Our Lady of Guadalupe, who rides a mosaic wave on a railway bridge in Encinitas, is not just a religious icon or symbol, nor a Catholic Saint.
The first shrine to Our Lady was erected in 1531 at Tepeyac, in Mexico City, on the site of the razed Temple of Tonantzin, the Aztec Earth Goddess, mother of the gods and protector of humanity.
The indigenous people of Mexico, still reeling from Cortez’ conquest and destruction of their culture and religion only a few years earlier, were slow to embrace the new Spanish king and his religion. The bishop of Mexico seized on a beautifully executed indigenous artist’s portrait of Our Lady, with a dark face, clothed in Aztec colors and cultural symbolism, to employ as a potentially unifying icon representing mutual acceptance of both peoples and their religious and cultural traditions.
The shrine, built of stone from Tonantzin’s Temple, would be Christian and Catholic, but the portrait that was enshrined was of a native woman, painted by Marcos the Indian, incorporating Nahuatl language, symbols and clothing.
To the Aztecs, Our Lady of Guadalupe was Tonantzin, in a new image and language, church and religion, still fulfilling her traditional role as mother of all Mexicans.
The multi-cultural portrait of Our Lady of Guadalupe converted thousands and then hundreds of thousands of Mexicans. She would eventually become the patroness of the Americas, symbol of a unified Mexican identity, history and culture. Her image would fly on the flag of the revolution with Zapata, and the first secular president, Guadalupe Victoria, changed his name to hers as a symbol of his own unification of the Mexican peoples — native, European, mixed, of all religions.
The mosaic portrait of Our Lady of Guadalupe surfing in Encinitas is also a unifying work of art, playfully and powerfully focusing the attention of residents and visitors, surfers, Mexicans, Chicanos, women, artists, teachers, environmentalists – everyone – on our responsibility for the fate of the ocean, and by extension on support of city, state and national initiatives to enhance and sustain the health and wealth of the oceans we so depend on.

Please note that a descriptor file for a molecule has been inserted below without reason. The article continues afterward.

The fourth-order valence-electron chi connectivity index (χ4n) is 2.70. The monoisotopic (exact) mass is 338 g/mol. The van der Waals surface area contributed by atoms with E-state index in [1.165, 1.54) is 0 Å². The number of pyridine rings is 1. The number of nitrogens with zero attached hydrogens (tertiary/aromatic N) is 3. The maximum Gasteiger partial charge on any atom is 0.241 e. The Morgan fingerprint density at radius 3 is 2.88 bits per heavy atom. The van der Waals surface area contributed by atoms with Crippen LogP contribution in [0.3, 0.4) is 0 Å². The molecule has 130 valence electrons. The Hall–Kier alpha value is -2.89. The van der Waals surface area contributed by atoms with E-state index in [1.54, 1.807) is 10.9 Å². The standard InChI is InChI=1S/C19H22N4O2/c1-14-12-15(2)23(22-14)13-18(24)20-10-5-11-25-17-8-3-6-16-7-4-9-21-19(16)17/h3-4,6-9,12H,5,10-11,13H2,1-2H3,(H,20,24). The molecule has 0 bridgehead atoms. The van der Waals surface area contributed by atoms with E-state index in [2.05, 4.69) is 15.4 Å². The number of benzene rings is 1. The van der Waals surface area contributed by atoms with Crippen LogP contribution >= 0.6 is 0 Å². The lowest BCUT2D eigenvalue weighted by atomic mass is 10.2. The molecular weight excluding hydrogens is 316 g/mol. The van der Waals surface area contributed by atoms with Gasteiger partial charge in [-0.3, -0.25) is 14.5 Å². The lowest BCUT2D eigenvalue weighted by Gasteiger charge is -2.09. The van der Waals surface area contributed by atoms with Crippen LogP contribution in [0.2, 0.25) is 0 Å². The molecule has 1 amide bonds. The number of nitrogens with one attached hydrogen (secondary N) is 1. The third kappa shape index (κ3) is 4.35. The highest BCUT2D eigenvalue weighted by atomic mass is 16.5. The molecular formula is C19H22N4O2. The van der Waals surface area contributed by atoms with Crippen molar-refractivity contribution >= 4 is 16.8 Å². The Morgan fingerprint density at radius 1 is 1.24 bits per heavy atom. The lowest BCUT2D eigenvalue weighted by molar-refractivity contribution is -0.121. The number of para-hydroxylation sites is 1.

This can only be a good thing.
Guadalupe is a benevolent that helps everyone and everything she touches. Art can be a powerful educational tool, in this case fostering a personal connection to the ocean that is difficult to teach. Human biological, chemical and physical interaction with the ocean is complex. A graphic, engaging depiction of that connection can make that personal leap of faith easy, effortlessly doing the work of years of education.
Encinitas may have great ocean ecology policies, but it requires the understanding cooperation of both residents and visitors to really make them effective. The surfing Madonna is a powerful reminder of our collective responsibility for the wealth of the ocean, ideally located at one of the main entrances to the city, in a place otherwise unused. It does not cause traffic problems that I have observed in almost daily drive-byes on my way to the Coast Highway. It beautifies and lights up a dark and dreary underpass. It causes no harm and does a lot of good — good that will last for a century, if the mosaic is cared for minimally.
It was intended as a gift to all of the people that visit, use and enjoy the ocean in Encinitas. This gift should be gracefully accepted by the city, residents and public servants alike, and left exactly where it is.
For the city council to unilaterally reject and remove this free, thoughtful and valuable gift would be an unconscionable waste of a beautiful and effective educational tool that enhances the intrinsic value of the city and unites the disparate communities of Encinitas in a worthy cause. There is nothing to be gained by removing the mosaic portrait and lots to lose, including the civic trust of the community in their elected leaders and employees.
Our city is an ocean-dependent entity. We count on a clean, healthy ocean full of fish — for our balmy climate, our health, recreation, nourishment, property values, tourism, economic security, inspiration and peace of mind. We need good public art that is a permanent reminder of the life, spirit and public services that the ocean provides, and of our personal and civic duty to respectfully and intelligently reciprocate.
Filed Under: Community Commentary